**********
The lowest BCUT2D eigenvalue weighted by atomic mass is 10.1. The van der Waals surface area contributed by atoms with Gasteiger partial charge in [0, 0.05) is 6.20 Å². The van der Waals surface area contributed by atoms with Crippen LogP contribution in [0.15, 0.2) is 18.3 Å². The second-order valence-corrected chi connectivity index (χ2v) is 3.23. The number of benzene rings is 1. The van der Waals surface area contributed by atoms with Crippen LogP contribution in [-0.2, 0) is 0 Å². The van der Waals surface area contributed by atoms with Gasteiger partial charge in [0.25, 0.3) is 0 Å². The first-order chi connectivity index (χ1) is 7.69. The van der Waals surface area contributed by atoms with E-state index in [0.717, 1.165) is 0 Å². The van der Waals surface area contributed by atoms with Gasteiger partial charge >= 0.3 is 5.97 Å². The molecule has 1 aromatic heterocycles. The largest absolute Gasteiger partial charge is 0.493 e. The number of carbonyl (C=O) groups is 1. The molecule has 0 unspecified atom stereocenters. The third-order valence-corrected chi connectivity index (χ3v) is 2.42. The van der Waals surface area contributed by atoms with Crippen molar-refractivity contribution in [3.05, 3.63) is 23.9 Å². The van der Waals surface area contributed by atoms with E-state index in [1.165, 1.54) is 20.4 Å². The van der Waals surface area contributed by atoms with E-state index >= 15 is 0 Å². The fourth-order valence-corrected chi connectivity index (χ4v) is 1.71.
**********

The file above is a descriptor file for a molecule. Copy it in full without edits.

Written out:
The lowest BCUT2D eigenvalue weighted by atomic mass is 10.1. The van der Waals surface area contributed by atoms with Gasteiger partial charge in [0, 0.05) is 6.20 Å². The van der Waals surface area contributed by atoms with Crippen LogP contribution in [0.15, 0.2) is 18.3 Å². The second-order valence-corrected chi connectivity index (χ2v) is 3.23. The number of benzene rings is 1. The van der Waals surface area contributed by atoms with Crippen LogP contribution in [-0.2, 0) is 0 Å². The van der Waals surface area contributed by atoms with Gasteiger partial charge in [0.25, 0.3) is 0 Å². The first-order chi connectivity index (χ1) is 7.69. The van der Waals surface area contributed by atoms with E-state index in [0.717, 1.165) is 0 Å². The van der Waals surface area contributed by atoms with Gasteiger partial charge >= 0.3 is 5.97 Å². The molecule has 1 aromatic heterocycles. The largest absolute Gasteiger partial charge is 0.493 e. The number of carbonyl (C=O) groups is 1. The molecule has 0 unspecified atom stereocenters. The third-order valence-corrected chi connectivity index (χ3v) is 2.42. The van der Waals surface area contributed by atoms with Crippen molar-refractivity contribution in [3.05, 3.63) is 23.9 Å². The van der Waals surface area contributed by atoms with E-state index in [1.165, 1.54) is 20.4 Å². The van der Waals surface area contributed by atoms with E-state index >= 15 is 0 Å². The fourth-order valence-corrected chi connectivity index (χ4v) is 1.71.